Murder of daughter-in-law: 'We often hear fighting in flat'

Murder of daughter-in-law: 'We often hear fighting in flat'

The elderly man shared the five-room flat in Tampines with his son's family.

By several accounts, it was not a happy household. Neighbours said they often heard a man and a woman quarrelling.

And Mr Char Chin Fa, 80, told a neighbour that he would leave the flat at around 6am every day and return about 12 hours later just to avoid his daughter-in-law, Madam Ong Guat Heng.

Then something terrible happened in the third-storey unit at Block 440, Tampines Street 43, yesterday morning.

Madam Ong, 54, was found lying motionless in a pool of blood on the floor of a bedroom. Police said they received a call asking for assistance at around 10am.

Paramedics pronounced the housewife dead about 15 minutes later and Mr Char was arrested not long after.

The New Paper understands that he surrendered himself at a police station at about 11am.

A neighbour who wanted to be known only as Mr Tan, said that Mr Char was a familiar figure in the neighbourhood.

He was always seen using a pair of headphones to listen to a radio in his breast pocket. He usually had some items like drinking water. Said the middle-aged Mr Tan: "He was a friendly old man and I would call out to him whenever I saw him. "

Mr Char confided in his neighbour about his bad blood with Madam Ong, telling him why he preferred to be out for most of the day.

"He told me that he could not see eye-to-eye with his daughter-in-law. He was often angry with her and I would tell him to calm down," Mr Tan said.

"They were not on talking terms. He also told me that his wife was living with a daughter in Bedok."

Mr Tan said he was aware of the "many problems" between Mr Char and Madam Ong, but declined to give details.


"There are always two sides to every story and so far I've only heard his side," he said with a sigh. A worker at a coffee shop at nearby Block 477, who wanted to be known only as Mr Peter, 24, said the elderly man was a regular customer.

He said: "He would sit at the same spot every day for many hours with his headphones. He kept to himself so we would just leave him alone."

Ms Titin, 29, an Indonesian maid who lives on the fourth storey, said she often heard people quarrelling in the victim's flat.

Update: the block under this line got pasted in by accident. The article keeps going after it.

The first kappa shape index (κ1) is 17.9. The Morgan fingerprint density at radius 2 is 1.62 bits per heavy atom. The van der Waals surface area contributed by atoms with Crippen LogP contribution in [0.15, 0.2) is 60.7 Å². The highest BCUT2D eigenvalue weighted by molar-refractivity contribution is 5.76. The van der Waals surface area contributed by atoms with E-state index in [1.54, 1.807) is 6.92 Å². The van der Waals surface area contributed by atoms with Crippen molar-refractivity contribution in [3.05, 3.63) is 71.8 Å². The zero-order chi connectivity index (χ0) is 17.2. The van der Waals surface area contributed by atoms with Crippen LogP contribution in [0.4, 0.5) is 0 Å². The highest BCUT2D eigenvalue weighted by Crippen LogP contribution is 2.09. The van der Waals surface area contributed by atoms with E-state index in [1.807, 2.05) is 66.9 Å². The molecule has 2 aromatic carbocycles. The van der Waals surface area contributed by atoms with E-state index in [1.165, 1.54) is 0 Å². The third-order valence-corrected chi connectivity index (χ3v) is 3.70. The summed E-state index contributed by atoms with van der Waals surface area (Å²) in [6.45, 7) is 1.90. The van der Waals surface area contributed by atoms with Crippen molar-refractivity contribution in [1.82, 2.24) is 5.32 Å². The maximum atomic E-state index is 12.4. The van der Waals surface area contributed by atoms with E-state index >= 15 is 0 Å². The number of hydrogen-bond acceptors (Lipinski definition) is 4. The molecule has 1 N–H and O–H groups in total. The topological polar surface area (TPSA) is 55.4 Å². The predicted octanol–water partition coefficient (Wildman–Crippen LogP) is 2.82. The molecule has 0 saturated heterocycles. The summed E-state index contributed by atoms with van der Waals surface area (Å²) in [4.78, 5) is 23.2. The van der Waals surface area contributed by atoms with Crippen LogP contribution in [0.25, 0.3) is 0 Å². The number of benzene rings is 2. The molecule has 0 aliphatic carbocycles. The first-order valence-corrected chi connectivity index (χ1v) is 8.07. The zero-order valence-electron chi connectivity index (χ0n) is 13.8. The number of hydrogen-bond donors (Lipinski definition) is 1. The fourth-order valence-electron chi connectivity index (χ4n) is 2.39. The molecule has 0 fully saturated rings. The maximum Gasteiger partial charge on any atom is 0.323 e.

She said that she heard a woman screaming in the flat at around 8am yesterday, but decided to brush it aside.

"I hear people quarrelling there at least once a month so I thought it was nothing serious," she said in Bahasa Indonesia.

Another neighbour who requested anonymity, said that the other occupants of the flat were Madam Ong's husband, Mr Char Yeng Kong, a warrant officer in the Singapore Armed Forces (SAF), and their two daughters and a son, all in their 20s.

Said the 29-year-old man: "We call her husband, who is in his 50s, Warrant David Char as he works in the SAF."

The man added that he often heard people singing karaoke in the flat. When TNP arrived at the scene yesterday, a man in army uniform was at the scene.

He later left with some police officers.

Madam's Ong's family members were reciting Buddhist prayers in the corridor leading to the flat.

They took a break at around noon and a middle-aged woman, who identified herself as Madam Ong's sister, said that one of her nieces had found her mother lying in a room, covered in blood.

She declined to give more details.

At around 2.15pm, police officers were observed slipping on latex gloves to sift through a rubbish bin that collects refuse thrown down the chute from the flats in Block 440, including the Chars' unit.

They retrieved three items: a metre-long rod, a purple handkerchief, and a pale grey T-shirt that looked to have bloodstains. The officers took these items away, presumably as evidence.

Madam Ong's body was taken down from the flat and put into a black police van at around 5pm.

On seeing this, her family members, who were gathered around the police cordon, started chanting before the van drove away.

The police have classified the case as murder and investigations are ongoing.

Mr Char will be charged in court today.



A woman was charged with the murder of her four-year-old son earlier this month. Noraidah Mohd Yussof, 32, was charged on Aug 4 with causing grievous hurt by pushing him to the ground on Aug 1, causing him to suffer brain injury.

After he died, the charge was upgraded to murder. She will be back in court on Aug 25.


A woman originally accused of murdering her 17-month-old son in the sea off East Coast Park had the charge reduced to culpable homicide not amounting to murder.

Lim Ann Nee, 45, allegedly killed Emilien Lacroix last year. His body was found floating about 300m from Bedok Jetty and Lim was rescued by the Police Coast Guard on Nov 25.

A pre-trial conference is scheduled for Sept 8.


He repeatedly stabbed his mother to death because he thought she was a genie.

On Jan 15, Mr Mohamed Redha Abdul Mutalib was acquitted of murdering religious teacher Asnah Aziz in 2012 on grounds of temporary insanity.

Justice Tay Yong Kwang ordered the former health-care assistant to be kept in safe custody in Changi Prison "pending the orders of the Minister".


A 33-year-old schizophrenic man who set his family home at McNair Road in Boon Keng on fire and caused the death of his father, was jailed for eight years on Feb 13.

Ho Wei Yi pleaded guilty to a charge of culpable homicide not amounting to murder.

This article was first published on August 22, 2014.
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